It is very possible that when the Romans tried to invade Nubia, they asked for the name of the God and the term "N-g-r" was probably used in place of "leader" or "king". In Angola, the same also happened during the 1600's when the word "N-gola" which means "King" (notice the "N" and the "g" in this word as well), came to be "Angola,' the name of a kingdom in south western Africa. 
(Read more on Nubian, Egyptian, West African and ancient American trade and commercial connections in ancient times; see the book, "Susu Economics: The History of Pan-African Trade, Commerce, Money and Wealth," published by 1stBooks Library, www.1stbooks.com also see www.barnesandnoble.com

WHERE DID THE ROMANS FIRST HEAR THE ORIGINAL MEANING OF THE "N" WORD.

A Roman general invading Nubia from Egypt would probably have used the Egyptian term for Pharaoh, which was "N-g-r" (God). This term then was used to refer to all Blacks and as time went by, the word N-g-r became Niger. In Fact, the Romans also classified their Emperors as "Gods," to follow the Egyptian style. Moreover, as the History Channel pointed out, "Rome was a collection of villages before the Egyptians built it up."(paraphrased). 
The word "em-peror" sounds very close to the word "en-jer." That is not a coincidental connection.

THE WORD "N-G-R" (EN-JER) AFTER IT WAS CORRUPTED BY THE EUROPEANS

Niger = (Latin or Black/African pronounced "ni-ger.")

Nero = Italian for Black 
Negre = French for Black 
Negro = Spanish for Black 
The English called Blacks "Moore" or "Black-a-Moore" before they began using the word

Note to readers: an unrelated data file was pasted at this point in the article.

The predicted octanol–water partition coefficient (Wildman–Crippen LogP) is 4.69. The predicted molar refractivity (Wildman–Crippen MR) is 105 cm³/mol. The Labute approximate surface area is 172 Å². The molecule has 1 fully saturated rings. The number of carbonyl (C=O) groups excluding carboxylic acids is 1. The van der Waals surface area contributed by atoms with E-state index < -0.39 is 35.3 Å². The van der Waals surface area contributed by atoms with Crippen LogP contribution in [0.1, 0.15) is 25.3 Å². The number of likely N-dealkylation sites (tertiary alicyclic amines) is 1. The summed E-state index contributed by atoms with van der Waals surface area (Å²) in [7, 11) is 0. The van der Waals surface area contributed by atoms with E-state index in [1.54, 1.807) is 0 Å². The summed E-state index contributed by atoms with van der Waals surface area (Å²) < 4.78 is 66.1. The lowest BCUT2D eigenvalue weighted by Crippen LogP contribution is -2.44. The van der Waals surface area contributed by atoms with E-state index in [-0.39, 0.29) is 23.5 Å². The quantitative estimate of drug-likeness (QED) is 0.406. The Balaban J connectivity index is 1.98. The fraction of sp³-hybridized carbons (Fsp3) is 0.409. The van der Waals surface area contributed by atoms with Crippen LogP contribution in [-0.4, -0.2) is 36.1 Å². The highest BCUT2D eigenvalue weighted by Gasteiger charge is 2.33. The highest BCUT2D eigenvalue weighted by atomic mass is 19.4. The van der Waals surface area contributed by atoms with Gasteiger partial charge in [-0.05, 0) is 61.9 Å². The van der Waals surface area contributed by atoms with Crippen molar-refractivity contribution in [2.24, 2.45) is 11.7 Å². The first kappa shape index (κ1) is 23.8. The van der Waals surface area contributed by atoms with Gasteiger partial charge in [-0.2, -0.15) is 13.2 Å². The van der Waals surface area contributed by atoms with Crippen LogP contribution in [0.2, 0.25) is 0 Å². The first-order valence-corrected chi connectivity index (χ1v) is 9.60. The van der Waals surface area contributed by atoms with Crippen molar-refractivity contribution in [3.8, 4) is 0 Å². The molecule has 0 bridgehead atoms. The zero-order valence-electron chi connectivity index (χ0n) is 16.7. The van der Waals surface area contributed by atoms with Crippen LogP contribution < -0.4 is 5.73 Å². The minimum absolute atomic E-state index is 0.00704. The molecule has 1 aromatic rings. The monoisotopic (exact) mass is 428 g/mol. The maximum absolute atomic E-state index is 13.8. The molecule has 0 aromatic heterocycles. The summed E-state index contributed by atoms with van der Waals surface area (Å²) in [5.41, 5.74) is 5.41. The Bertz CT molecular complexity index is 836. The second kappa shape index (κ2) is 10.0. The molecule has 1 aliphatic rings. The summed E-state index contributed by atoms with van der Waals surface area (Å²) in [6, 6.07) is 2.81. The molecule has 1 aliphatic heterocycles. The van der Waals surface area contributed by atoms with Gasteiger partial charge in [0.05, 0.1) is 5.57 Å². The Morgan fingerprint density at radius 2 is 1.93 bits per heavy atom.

"Negro" to refer to Blacks. FROM THAT WORD CAME THE RACIAL EPITHET, "NIGG.."

In like manner, the racist term for Japanese the mutilation of the word to shorten it into an epithet. Furthermore, the original name for Japan is the Chinese "Ni-Han." Now here is another great mystry that people who study the Niger-Congo linguistic family would quickly notice. EVEN THE WORD "Ni" in the Chinese "Ni-Han," has and ancient African connection. In fact, as Clyde Walters points out, The Chinese language is directly related to the Niger-Congo language which has its roots in the Cameroon region of Africa. In fact, there are thousands of African words from Cameroon to Kenya that have both prefixes and suffixes that are identical to both Chinese and Japanese languages (see also African Presence in Early Asia, by Ivan Van Sertima; Transaction Publishers)

In the Case of "Ni-Han" which may mean "rising sun," there is also a sacred meaning that is found in the word "n-ger," or "ne-gro." Yet, the racist terms "nip," and "nigg..." or "jap," used by racists were and are being used without any understanding of their original meanings. Only hatred and envy comes out of the mouths of those who use racial epithets in their attempt to insult and degrade others. However, it is up to us to study our history and make these racist words impotent, while at the same time, understanding their original meaning.

Connection with the prefix "ni" with sacred and life:

Ni'le = The Nile River, Life to the Egyptians

Ni-ger = River in West Africa 
Niger = Nation in West Africa 
Nigeria = Nation in West Africa

Nago = Racist term used by some SE Asians to refer to Black Melanesians of Africoid origins

Nago-Mina = African nationality in Nigeria

Naghual = Aztec word for Shaman or priest. The first Olmec Shamans in Mexico came from Nigeria and elsewhere in West Africa (see Black Civilizations of America http://community.webtv.net/paulnubiaempire

source:RaceandHistory.com 

Monday, June 17, 2013

Key lime pay Recipe




This recipe serves 6-8.
What you will need: A 9-inch pie dish, a whisk, a grater and a large bowl.
For the Crust:
200g / 2 Cups Crushed Digestives (or Graham Crackers)
2 Tablespoons Ground Ginger
45g / ¼ Cups Caster/Granulated Sugar
135g / ⅝ Cup Butter (Melted)
For the Lime Filling:
4 Large Egg Yolks
400ml / 1 ¾ Cups Condensed Milk
6 Tablespoons Fresh Lime Juice
2 Tablespoons Lime Zest (Grated)
To Garnish:
Lime Jelly (Jell-o) (Use a halal kind)
120ml / ½ Cup Double Cream
2 Tablespoons Icing/Confectioners Sugar
5 Quarter-Lime Slices
Making the Key Lime Pie:
  1. Preheat the oven to 175C/350F and place a baking tray inside. Grease and line a pie dish and set aside.